Reports from Cuba: Ciego de Avila residents complain all shrimp goes for export

14yMedio reports from Havana via Translating Cuba:

Complaints in Ciego de Avila, Cuba, That All the Pink Shrimp Goes for Export

The shrimp boats of Ciego de Ávila hope to take advantage of the lucky streak and exceed the total production planned for the first half of 2023.

It had been five years since the shrimp fleet of Ciego de Ávila – six heavy ferro-cement boats – did not meet the semi-annual goal of 94 tons of pink shrimp. However, nowhere in the long report in the local press about them this Saturday is it guaranteed that this food will arrive, even in minimal quantities, at the Cuban table. The goal is the same as always: export.

Local leaders admitted that the money to buy food for the entire state fishing sector depends on the success or failure of the fishermen and the subsequent sale of the product abroad. That the shipment was complete by the end of May is a good sign: it was still possible to work in June and make an additional profit.

The passage of Hurricane Irma in 2017 marked the beginning of bad luck for the shrimpers, who usually celebrate the fulfillment of the plan with a small party in the port of Júcaro. With timidity, the director of operations of the Industrial Fishing Company of the province, José López Calderón, said that the sale of cargo in the international market “favored” the consumption of seafood for the people for the rest of the year. However, the leader did not explain what part of the 94 exportable tons the people of Avila will receive.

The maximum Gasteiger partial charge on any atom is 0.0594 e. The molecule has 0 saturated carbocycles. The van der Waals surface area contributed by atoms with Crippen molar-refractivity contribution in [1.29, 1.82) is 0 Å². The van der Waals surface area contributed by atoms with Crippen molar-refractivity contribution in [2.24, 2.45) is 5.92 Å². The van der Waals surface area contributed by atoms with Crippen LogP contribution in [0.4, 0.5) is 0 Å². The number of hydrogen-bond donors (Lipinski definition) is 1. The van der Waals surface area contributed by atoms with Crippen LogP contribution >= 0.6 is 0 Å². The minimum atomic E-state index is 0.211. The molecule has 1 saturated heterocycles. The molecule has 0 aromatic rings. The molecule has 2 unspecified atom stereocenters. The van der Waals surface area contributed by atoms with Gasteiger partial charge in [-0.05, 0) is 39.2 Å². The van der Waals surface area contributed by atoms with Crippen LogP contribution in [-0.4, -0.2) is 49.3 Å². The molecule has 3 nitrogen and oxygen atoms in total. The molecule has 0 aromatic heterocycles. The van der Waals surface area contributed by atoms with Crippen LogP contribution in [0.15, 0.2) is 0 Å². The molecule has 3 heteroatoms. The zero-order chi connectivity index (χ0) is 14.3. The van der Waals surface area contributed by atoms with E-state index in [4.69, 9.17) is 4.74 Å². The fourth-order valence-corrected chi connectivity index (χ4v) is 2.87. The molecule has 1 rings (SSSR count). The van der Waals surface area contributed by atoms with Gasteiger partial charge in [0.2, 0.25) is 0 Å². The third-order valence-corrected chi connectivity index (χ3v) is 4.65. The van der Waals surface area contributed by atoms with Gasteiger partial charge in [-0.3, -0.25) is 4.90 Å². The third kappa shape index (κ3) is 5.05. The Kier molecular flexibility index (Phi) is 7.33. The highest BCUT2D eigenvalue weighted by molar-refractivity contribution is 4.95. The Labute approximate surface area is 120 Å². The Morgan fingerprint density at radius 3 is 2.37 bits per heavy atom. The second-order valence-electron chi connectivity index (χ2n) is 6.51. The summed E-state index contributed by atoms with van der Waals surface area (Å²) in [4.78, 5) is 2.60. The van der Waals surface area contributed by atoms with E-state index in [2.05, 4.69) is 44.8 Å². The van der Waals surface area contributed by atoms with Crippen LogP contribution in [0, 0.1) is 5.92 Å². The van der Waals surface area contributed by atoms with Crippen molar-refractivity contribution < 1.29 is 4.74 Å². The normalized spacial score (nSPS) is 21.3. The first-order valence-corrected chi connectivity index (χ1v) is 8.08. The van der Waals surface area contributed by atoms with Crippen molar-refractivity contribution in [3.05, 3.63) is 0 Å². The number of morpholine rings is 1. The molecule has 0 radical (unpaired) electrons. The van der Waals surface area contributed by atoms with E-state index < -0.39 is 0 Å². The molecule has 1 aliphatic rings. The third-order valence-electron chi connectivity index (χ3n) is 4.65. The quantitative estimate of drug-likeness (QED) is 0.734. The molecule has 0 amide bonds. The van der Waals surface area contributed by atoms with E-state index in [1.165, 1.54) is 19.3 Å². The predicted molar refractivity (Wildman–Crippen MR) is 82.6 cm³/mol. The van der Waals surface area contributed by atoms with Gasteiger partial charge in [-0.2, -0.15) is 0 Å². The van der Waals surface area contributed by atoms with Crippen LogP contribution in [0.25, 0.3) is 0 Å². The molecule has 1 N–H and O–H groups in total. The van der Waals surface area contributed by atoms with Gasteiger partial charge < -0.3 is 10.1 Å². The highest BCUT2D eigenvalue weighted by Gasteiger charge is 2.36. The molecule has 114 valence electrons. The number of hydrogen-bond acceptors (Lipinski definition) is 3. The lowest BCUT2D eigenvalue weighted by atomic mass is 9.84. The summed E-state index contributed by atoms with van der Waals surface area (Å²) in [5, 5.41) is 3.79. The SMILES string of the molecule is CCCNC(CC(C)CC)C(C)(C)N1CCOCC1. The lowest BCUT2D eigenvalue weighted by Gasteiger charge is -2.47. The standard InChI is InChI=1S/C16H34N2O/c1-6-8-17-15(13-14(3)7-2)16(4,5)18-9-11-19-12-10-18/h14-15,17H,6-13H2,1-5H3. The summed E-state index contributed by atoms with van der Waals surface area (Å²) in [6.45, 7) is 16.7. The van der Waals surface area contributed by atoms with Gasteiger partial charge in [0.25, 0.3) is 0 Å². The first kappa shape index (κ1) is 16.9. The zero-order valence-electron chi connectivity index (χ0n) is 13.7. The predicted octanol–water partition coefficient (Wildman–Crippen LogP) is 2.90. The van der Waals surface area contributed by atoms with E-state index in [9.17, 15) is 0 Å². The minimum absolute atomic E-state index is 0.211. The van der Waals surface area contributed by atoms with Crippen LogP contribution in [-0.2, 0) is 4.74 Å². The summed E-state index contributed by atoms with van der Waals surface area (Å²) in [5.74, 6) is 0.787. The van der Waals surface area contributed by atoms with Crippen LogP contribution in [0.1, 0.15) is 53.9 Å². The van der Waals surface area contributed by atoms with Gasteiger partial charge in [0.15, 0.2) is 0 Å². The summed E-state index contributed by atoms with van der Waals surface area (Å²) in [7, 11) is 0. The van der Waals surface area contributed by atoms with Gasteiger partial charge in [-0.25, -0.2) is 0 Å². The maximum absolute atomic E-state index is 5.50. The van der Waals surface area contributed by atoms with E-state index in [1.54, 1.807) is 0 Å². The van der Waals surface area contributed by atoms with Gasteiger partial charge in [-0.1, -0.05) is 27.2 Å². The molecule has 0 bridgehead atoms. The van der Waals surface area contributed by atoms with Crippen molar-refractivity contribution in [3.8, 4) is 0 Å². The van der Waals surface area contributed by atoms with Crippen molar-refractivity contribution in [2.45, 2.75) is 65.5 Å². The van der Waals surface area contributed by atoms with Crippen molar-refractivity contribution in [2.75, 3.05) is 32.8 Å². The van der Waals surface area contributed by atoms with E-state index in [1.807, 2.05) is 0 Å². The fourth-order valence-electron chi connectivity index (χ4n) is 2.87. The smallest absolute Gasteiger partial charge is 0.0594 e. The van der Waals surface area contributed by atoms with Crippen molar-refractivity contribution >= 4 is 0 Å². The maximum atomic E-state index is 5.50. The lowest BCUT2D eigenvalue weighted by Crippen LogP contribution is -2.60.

Judging by Invasor’s report, the only fishermen who benefit from the work do so during working hours. A boat “goes on a cruise for 20 days, and a good part of the food expenses for the crew can be  provided by the shrimp, and, to a lesser extent, by the aquaculture productions,” López explains.

As for the money from the sale of the shrimp, says the head of finance of the Fishing Company, Neyci López, it is destined – although not in its entirety – for “spare parts, repairs to the industry and paint for the boats.” But you can’t be “categorical” when it comes to calculating profits, he warns, since shrimp prices “float” on the world market.

Something remains, the leaders said, for the people. “We add about 28 tons each month; of them, 8.9 go for [people with prescribed] ’medical diets’, in addition to contributions to educational centers and Public Health.” It was not clear if they deduct that amount from the 94 tons planned for export or if it would come out of a surplus.

Among the factors that allowed the plan to be fulfilled this year, the authorities point out, is the repair of the boats, cabins and implements above the waterline of the ships. The most serious repairs, they say, have to be done in national shipyards, and this has not been possible.

Another negative factor has been the fuel crisis that affected the entire country and prevented greater movement of the boats. The profit, they say, could have been greater. However, they celebrate the triumph: “Júcaro reinvented itself,” is the slogan.

Invasor concludes its report with a voluntarist comment on the infinite possibilities that the sale of the precious shrimp will provide the Cuban State. However, it cannot avoid a bitter note: “We could not avoid the temptation, not at all culinary, to echo the popular voice when it inquires: what purpose do exports serve?”

Translated by Regina Anavy